Towards a New Architecture of Agricultural Trade in the World Market.

By Wolfgang Sachs und Tilman Santarius

Published as: Sachs, Wolfgang/ Santarius, Tilman: Towards a New Architecture of Agricultural Trade in the World Market. In: Gottwald, Franz-Theo/ Ingensiep, Hans Werner/ Meinhardt, Marc (Eds): Food Ethics. New York, 2010, p. 185-203.

A multilateral framework for trade is indispensable. However the WTO in its present institutional shape fails to meet the requirements for such a framework. As a consequence, the WTO faces the challenge to reinvent itself or to leave the institutionalization of trade rules to other settings in the context of the United Nations. We set out below a number of preliminary suggestions for new agriculture trade architecture based on the key issues and recommendations set out in this report.

On principles

The GATT and WTO have been established on the basis of the principles of ‘Most Favored Nation’ and ‘National Treatment’, both expressions of the general principle of Non-Discrimination. In our view, non-discrimination should continue to be an underlying principle so long as it is properly qualified by the principle of Democratic Sovereignty. Yet we suggest to eliminate the National Treatment rule, at least in the context of agriculture. We believe that the ethos of global solidarity and the principle of Extra-territorial Responsibility require that nations should not be discriminated against, either in a positive or negative sense. However, they justify protection of domestic producers over foreign competitors at the border. In this light, we concur with the principle expressed in the 2004 Draft Peoples’ Convention on Food Sovereignty that: “Food sovereignty becomes the right of people and communities to decide and implement their agricultural and food policies and strategies for sustainable production and distribution of food” (§1.2, quoted in Windfuhr/Jonsen 2005). Indeed, the proposed policies to govern imports are grounded in the principles of Democratic Sovereignty and Economic Subsidiarity, which themselves are incompatible with the National Treatment principle.

Furthermore, the concept of ‘non-tariff barriers’ is difficult to reconcile with the principle of Democratic Sovereignty. The concept was introduced during the transition from the GATT to the WTO. It has led to major interventions in subsidy policies, patenting rules, basic services, and property laws, extending the influence of trade rules into domestic politics far behind borders. But the weight given to the concept of ‘non-tariff barriers’ undermines the right of people and communities to organize their affairs – e.g. support to farmers, intellectual property rights, and land tenure laws – according to their preferences. The language of ‘non-tariff barriers’ has a reductionist effect; it boils down complex and diverse political arrangements to mere obstacles to trade. In accordance with the principle of Democratic Sovereignty, trade policy rule-making should not interfere with domestic politics, but should concentrate instead on market access issues and on quality criteria for international exchanges.

However the principle of Democratic Sovereignty is circumscribed by the right of other people and communities to their own right to sovereignty. In other words, the freedom of a nation ends where the freedom of another nation begins. This is where the principle of Extra-territorial Responsibility comes into play i.e. nations have to be held accountable for the external trans-border effects of their policies that might harm other countries. The most obvious examples are export subsidies, domestic support influencing export prices, food aid etc. that lead to dumping on international and foreign markets. It is on the basis Extra-territorial Responsibility that such policies must be abolished, and not on the grounds of establishing a global level-playing field.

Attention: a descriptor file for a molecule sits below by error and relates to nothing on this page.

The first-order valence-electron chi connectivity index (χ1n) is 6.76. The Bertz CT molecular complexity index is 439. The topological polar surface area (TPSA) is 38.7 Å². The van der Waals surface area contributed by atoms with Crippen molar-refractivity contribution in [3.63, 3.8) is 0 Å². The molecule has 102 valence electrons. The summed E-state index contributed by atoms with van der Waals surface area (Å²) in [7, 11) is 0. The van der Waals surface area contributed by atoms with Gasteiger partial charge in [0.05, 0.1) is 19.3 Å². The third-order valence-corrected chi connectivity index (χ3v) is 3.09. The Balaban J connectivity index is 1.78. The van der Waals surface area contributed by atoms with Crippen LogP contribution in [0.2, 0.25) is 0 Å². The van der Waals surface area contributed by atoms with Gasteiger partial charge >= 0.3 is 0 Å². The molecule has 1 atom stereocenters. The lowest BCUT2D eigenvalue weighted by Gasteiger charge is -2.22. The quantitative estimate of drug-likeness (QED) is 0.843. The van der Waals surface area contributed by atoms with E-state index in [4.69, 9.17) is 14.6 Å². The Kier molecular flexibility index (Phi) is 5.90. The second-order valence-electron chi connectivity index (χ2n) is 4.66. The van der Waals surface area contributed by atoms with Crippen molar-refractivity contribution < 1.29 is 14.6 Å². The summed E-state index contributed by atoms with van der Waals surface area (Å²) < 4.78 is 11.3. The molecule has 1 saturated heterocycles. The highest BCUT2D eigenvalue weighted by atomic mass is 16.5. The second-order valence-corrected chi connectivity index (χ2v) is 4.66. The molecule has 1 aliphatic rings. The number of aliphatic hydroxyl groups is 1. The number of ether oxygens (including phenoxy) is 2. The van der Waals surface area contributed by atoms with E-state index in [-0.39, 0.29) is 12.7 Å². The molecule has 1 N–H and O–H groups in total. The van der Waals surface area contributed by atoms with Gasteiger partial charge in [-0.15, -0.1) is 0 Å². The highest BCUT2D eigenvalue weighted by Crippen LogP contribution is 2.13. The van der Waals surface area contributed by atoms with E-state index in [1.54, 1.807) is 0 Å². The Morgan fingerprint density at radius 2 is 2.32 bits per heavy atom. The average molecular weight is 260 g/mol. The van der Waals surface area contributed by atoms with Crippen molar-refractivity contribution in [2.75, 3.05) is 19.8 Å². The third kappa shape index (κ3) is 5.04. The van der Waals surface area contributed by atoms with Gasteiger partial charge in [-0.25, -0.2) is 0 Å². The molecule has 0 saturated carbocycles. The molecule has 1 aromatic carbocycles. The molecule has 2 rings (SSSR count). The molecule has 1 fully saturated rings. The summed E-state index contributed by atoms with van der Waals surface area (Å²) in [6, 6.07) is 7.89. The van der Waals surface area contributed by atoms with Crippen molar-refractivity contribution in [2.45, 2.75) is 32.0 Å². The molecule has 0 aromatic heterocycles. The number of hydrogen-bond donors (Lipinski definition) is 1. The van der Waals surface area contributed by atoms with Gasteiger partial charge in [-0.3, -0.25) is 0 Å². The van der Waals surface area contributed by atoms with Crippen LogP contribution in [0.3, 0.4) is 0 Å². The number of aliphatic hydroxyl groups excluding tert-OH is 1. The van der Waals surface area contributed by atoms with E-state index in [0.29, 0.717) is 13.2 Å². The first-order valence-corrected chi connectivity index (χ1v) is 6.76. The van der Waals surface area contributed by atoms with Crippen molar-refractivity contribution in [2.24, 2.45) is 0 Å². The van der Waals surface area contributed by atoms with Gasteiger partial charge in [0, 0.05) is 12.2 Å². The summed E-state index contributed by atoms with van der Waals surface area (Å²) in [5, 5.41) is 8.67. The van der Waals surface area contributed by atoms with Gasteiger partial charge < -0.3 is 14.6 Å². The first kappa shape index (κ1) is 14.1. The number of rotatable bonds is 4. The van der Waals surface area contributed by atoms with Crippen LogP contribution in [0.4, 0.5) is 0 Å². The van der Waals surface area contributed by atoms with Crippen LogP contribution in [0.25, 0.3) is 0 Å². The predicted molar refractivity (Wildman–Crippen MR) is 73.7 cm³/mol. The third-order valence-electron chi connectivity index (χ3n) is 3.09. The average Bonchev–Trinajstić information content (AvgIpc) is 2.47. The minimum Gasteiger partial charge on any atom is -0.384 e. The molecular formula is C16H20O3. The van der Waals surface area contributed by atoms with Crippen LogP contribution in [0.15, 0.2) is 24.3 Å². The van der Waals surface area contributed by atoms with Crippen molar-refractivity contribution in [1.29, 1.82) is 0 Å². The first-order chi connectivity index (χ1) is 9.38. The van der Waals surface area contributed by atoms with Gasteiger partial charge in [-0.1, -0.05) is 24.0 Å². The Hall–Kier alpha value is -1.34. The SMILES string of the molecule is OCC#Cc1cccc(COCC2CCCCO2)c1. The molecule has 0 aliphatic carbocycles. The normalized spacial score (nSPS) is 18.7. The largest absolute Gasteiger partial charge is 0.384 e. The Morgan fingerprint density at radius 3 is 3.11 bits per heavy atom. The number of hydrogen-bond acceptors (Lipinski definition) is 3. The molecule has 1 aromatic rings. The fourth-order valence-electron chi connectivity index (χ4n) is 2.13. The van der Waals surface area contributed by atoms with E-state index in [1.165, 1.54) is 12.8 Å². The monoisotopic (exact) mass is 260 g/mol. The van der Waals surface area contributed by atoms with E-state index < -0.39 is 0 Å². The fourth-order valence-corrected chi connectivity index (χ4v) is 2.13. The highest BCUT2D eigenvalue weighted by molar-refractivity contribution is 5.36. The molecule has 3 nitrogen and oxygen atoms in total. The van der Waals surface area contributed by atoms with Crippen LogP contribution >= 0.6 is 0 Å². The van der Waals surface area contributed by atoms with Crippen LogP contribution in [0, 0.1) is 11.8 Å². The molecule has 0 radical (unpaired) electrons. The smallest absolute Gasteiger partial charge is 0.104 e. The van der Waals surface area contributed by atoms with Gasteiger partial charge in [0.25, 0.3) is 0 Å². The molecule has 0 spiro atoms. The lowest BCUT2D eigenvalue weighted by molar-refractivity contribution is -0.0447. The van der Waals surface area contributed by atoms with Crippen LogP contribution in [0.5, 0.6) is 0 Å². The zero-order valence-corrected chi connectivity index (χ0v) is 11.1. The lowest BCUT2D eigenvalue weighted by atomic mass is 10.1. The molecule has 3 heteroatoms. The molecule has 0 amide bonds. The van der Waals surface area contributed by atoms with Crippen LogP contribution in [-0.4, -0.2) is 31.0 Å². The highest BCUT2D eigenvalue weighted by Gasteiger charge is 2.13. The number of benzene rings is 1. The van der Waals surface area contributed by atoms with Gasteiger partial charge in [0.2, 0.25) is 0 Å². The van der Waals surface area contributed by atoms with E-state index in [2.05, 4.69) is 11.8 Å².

Moreover, the principle of Democratic Sovereignty is also circumscribed by the principle of Trade Justice. The latter principle, especially if understood as a systemic differential treatment of countries, seeks to address the drastic inequalities among nations in the world; it systematically privileges less powerful nations over more powerful ones and requires that rights and duties must be distributed unequally, i.e. according to respective needs and capacities.

Finally, any new multilateral institution on agricultural trade would have to be established under the auspices of the United Nations. Therefore the foundational principles enshrined in the UN Charter would naturally govern the new trade institution.. As a result, all of the UN instruments on human rights, most notably the UN Declaration on Human Rights would underpin the new trade institution as well. By contrast with the goal of economic efficiency that is currently the dominant objective of the WTO, the new multilateral trade institution would be governed by the principles of Human Rights, Environmental Integrity, Trade Justice and Economic Subsidiarity. The goal of economic efficiency would step back to become one among other means available to maximize employment opportunities and to achieve decent livelihoods, as well as environmental security and social justice.

On functions

The WTO currently performs three functions. It is the central forum for intergovernmental negotiations, it promulgates legally-binding rules, and it settles trade disputes. Any new institutional arrangement will have to fulfill these functions as well, adding, however, some more while changing the overall objectives as well. At least three additional functions would have to be developed. These include the control of international market prices through a cooperative mechanism based on supply management, the quality control of trade flows based on multilateral meta-standards, and the supervision of competition through anti-trust measures. While the current objective of the WTO is the removal of tariffs and non-tariff barriers to trade for the sake of creating a unified global market place, any new institution would have to prioritize reconciling of competing interests among nations. Its primary objective would be to manage and not deregulate international trade.